At the store checkout line the young girl cashier suggested to the older woman customer she should bring her own grocery bags because plastic bags were bad for the environment.
The older woman apologized and confessed, "We didn't have this green thing when I was your age."
The young clerk replied, "That's what is causing our problems today. Your generation did not care enough to save the environment for future generations."
She is right -- our generation didn't have the green thing in our day.
Back then, we returned milk bottles, soda bottles and beer bottles to the store. The store sent them back to the plant to be washed, sterilized and refilled, so the same bottles could be used over and over. They really were "recycled".
But we didn't have the green thing back in our day.
We took our groceries home in brown paper bags, that we reused for many purposes. Most memorable, besides household garbage bags, was the use of brown paper bags as book covers for our schoolbooks. This was to ensure that public property, (the books provided for our use by the school) were not defaced by our scribblings. Then we were able to personalize our books on the brown paper bags.
But too bad we didn't do the green thing back then.
We walked up stairs because we didn't have an escalator in every store and office building. We walked most places and didn't climb behind the wheel of a 300-horsepower vehicle whenever we had to go two blocks.
But she is right. We didn't have the green thing in our day.
Back then we washed the baby's diapers because we didn't have the throwaway kind. We dried clothes on a line, not in an energy-gobbling machine burning up hundreds of watts -- we used wind and solar power to dry our clothes back in those days. Kids wore hand-me-downs from their brothers or sisters instead of getting brand-new clothes all the time.
But that young lady is right; we didn't have the green thing back in our day.
Back then, we had one TV or radio in the house -- not a TV in every room. And the TV had a small screen the size of a handkerchief (remember them?), not a screen the size of the state of Montana. In the kitchen we blended and stirred our food by hand because we didn't have electric machines to do everything for us. When we packaged a fragile item to send by mail, we used wadded up old newspapers to cushion it, not Styrofoam or plastic bubble wrap. Back then we didn't fire up an engine and burn gasoline just to cut the lawn. We used a push mower than ran on muscle power. We exercised so much by working that we didn't need to go to a health club and run on treadmills operated by electricity.
But she's right; we didn't have the green thing back then.
We drank from a fountain when we were thirsty instead of using a cup or a plastic bottle every time we wanted a drink of water. We refilled fountain pens with ink instead of buying a new one and we replaced razor blades in a razor instead of throwing away the whole thing just because the blade got dull.
But we didn't have the green thing back then.
People took the streetcar or bus to go downtown and kids walked or rode their bikes to school instead of turning their moms into a 24-hour taxi service. We had one electrical outlet in a room, not an entire bank of sockets to power a dozen appliances. And we didn't need a computerized gadget to receive a signal beamed from satellites 23,000 miles out in space in order to find the nearest burger joint.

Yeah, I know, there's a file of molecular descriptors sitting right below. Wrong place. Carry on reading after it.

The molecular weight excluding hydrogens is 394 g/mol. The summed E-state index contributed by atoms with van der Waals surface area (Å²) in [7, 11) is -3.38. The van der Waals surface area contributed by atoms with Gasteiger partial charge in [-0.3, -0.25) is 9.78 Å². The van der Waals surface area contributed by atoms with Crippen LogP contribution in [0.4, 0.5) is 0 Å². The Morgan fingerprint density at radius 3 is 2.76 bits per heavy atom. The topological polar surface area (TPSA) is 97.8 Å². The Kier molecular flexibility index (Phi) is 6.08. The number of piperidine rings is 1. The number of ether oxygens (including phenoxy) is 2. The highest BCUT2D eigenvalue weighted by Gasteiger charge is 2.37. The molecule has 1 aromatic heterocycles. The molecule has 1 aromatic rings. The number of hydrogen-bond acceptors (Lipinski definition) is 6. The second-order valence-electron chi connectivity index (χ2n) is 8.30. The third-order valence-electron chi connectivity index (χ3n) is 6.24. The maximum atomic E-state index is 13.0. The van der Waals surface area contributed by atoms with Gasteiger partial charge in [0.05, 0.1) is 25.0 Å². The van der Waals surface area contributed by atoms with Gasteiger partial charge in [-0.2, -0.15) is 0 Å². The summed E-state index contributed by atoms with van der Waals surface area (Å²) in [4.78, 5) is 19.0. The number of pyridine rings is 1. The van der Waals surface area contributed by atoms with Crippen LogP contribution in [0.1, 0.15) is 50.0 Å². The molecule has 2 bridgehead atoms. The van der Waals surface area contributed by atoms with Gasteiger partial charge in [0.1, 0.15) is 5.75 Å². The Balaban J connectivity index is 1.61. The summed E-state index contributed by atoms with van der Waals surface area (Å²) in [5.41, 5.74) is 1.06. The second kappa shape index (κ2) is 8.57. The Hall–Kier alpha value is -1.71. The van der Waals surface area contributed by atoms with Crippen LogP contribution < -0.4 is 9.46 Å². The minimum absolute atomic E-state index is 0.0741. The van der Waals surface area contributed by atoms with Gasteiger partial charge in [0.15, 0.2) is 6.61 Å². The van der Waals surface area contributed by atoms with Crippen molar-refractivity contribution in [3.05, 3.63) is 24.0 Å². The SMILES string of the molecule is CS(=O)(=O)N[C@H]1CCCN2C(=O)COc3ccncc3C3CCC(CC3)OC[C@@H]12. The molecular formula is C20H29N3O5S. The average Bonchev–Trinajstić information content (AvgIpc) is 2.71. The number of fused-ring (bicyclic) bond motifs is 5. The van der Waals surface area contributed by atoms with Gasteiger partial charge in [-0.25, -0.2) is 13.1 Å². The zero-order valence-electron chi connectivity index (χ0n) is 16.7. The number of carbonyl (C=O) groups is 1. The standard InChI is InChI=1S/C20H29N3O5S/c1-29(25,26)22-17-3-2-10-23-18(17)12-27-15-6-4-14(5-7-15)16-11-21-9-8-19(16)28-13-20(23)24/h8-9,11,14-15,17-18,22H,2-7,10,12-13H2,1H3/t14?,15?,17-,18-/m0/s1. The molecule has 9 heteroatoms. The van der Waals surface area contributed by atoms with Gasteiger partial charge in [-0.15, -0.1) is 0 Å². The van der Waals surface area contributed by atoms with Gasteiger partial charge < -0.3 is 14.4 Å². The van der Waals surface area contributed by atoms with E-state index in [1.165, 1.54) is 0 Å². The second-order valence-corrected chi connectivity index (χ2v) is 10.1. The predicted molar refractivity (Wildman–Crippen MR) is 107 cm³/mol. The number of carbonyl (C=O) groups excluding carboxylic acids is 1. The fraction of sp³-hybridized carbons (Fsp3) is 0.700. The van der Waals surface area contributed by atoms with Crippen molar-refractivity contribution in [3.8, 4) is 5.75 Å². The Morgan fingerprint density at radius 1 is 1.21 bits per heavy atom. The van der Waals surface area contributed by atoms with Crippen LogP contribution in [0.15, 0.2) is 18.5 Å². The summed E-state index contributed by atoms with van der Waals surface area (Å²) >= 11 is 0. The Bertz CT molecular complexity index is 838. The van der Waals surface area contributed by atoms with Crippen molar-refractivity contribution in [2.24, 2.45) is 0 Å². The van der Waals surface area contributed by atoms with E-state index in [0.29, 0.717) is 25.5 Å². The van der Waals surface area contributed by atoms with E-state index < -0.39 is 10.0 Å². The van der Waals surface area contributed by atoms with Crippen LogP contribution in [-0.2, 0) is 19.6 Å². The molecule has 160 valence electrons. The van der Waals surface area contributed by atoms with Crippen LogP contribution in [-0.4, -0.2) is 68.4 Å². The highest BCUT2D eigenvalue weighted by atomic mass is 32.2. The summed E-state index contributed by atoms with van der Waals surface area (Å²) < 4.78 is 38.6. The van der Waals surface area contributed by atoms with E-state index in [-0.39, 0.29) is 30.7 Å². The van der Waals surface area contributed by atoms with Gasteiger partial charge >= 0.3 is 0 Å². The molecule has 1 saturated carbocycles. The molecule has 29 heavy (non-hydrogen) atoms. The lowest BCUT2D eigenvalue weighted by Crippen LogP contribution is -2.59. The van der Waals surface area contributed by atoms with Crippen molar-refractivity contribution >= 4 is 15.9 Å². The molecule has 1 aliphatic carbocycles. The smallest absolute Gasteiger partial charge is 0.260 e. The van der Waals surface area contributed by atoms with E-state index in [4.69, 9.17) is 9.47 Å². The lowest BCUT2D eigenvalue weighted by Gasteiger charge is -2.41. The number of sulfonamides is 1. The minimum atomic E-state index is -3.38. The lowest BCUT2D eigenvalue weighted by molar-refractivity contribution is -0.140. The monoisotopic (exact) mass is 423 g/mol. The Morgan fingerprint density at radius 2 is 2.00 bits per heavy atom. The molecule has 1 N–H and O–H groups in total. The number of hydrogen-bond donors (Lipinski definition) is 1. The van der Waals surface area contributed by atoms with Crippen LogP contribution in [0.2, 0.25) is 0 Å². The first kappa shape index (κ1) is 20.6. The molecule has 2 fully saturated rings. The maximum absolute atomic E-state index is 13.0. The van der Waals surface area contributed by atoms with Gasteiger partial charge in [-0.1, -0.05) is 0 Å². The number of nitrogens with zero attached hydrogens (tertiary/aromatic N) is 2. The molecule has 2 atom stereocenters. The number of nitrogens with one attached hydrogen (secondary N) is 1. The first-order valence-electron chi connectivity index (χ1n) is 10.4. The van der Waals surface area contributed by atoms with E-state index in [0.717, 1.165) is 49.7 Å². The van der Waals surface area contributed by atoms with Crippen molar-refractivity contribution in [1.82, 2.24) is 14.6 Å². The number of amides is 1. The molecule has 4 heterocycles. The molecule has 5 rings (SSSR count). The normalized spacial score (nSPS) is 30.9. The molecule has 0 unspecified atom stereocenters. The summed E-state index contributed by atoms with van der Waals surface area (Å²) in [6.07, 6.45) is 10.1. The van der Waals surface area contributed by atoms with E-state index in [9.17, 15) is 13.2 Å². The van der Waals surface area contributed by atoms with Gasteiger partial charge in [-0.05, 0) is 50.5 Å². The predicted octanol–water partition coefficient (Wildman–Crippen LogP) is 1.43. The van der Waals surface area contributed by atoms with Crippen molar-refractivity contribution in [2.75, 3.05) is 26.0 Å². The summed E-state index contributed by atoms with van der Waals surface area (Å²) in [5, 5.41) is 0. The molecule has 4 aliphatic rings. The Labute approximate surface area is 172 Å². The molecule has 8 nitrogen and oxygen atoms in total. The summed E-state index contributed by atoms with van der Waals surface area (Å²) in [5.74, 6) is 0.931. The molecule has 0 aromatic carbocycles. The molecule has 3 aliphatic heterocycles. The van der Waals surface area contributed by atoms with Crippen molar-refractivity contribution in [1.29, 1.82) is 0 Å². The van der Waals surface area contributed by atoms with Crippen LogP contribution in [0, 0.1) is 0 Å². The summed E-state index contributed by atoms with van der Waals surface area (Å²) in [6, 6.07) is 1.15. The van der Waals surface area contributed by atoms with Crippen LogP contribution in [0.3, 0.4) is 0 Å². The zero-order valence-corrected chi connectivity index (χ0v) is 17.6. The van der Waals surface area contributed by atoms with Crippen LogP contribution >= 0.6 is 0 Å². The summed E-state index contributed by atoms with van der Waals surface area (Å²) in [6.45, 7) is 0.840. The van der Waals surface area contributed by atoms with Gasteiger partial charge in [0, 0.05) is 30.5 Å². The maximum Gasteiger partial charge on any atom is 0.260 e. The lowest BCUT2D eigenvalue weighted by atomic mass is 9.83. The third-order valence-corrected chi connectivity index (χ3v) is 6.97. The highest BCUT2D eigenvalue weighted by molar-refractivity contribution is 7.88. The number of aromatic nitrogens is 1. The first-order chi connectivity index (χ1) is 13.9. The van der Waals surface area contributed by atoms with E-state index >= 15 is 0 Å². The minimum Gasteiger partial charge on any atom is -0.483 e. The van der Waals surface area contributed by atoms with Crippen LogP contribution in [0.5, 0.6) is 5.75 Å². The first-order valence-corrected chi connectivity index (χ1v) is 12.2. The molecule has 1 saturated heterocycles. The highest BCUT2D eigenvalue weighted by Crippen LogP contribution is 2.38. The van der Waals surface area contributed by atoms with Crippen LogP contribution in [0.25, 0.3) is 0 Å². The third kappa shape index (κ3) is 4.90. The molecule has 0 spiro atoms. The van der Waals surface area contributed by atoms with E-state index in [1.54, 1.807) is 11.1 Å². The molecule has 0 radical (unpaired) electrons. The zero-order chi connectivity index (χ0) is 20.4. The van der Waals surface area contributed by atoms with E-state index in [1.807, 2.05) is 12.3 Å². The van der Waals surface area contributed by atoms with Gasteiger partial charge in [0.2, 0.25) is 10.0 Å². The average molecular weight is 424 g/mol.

But isn't it nice of the current generation to point out how wasteful we old folks were because we didn't have the green thing back then?
CO2 is only an issue because lefties see it as a path to tax every human activity in the world.
yep. There is a reason it is called the green thing.
I love that! My mom sent me a copy of that story a year or so ago, and she got it from my aunt. Yes, they are quite right! We didn’t have the green thing back then. Harrumph!
In my 1980 Master’s thesis “Energy for the year 2005”, I too projected the success in transitioning to new energy technology.
Continued growth in nuclear power, a transition to breeder reactors, en route to fusion power....
It isn’t technical know how that holds us back.
It is the political will.
Bingo. Needs to be repeated often.
Way back in the day when I was in fifth grade we wrote on our stone tablets (at least that's what my kids think) about the Oxygen-CO2 cycle. How we take in oxygen and give off CO2 and the plants take in the CO2 and in turn give off oxygen for us to use. Pretty neat desgin, eh?
How was it that the left was ablle to convice anyone with a fifth grade education that CO2 is now a poison that is ruining the earth?
By all rights, they should have been laughed at and ridiculed so severely that they would never want to show their faces again. As with all liberal ideas - they do not receive nearly the scorn and ridicule their ignorant ridiculousness deserves. Instead, they turn the ridicule on the truth tellers. It's time that stopped.
I remember, in school, being taught that carbon dioxide was the good gas and carbon monoxide was the bad gas which really has confused me over the years as global warming theorists have tried teaching people that CO2 is the bad gas.
This could be all my fault. How much CO2 am I spewing into the atmosphere every time I open a beer? Would I be better off getting a kegerator? Is that better for the environment? I will do it for the “CHILDREN”!
Because the left also made sure that what you call a fifth grade education is now the equivalent of a second grade education fifty years ago.
New ice age is due in 2083 see Uni ersity of Mexico
The power base of globalism: Global government idealists in for the hope of a UN taxation power on oil and land use; Universities and enviornmentalists for the bazillions in European and American research money; Corporations and businesses looking for money for product development and sales. European and American government and politicans seeing the opportunity for massive new taxation and power. Third worlders and UN employees looking for a steady stream of wealth transfer (enslavement) from the West to their bank accounts.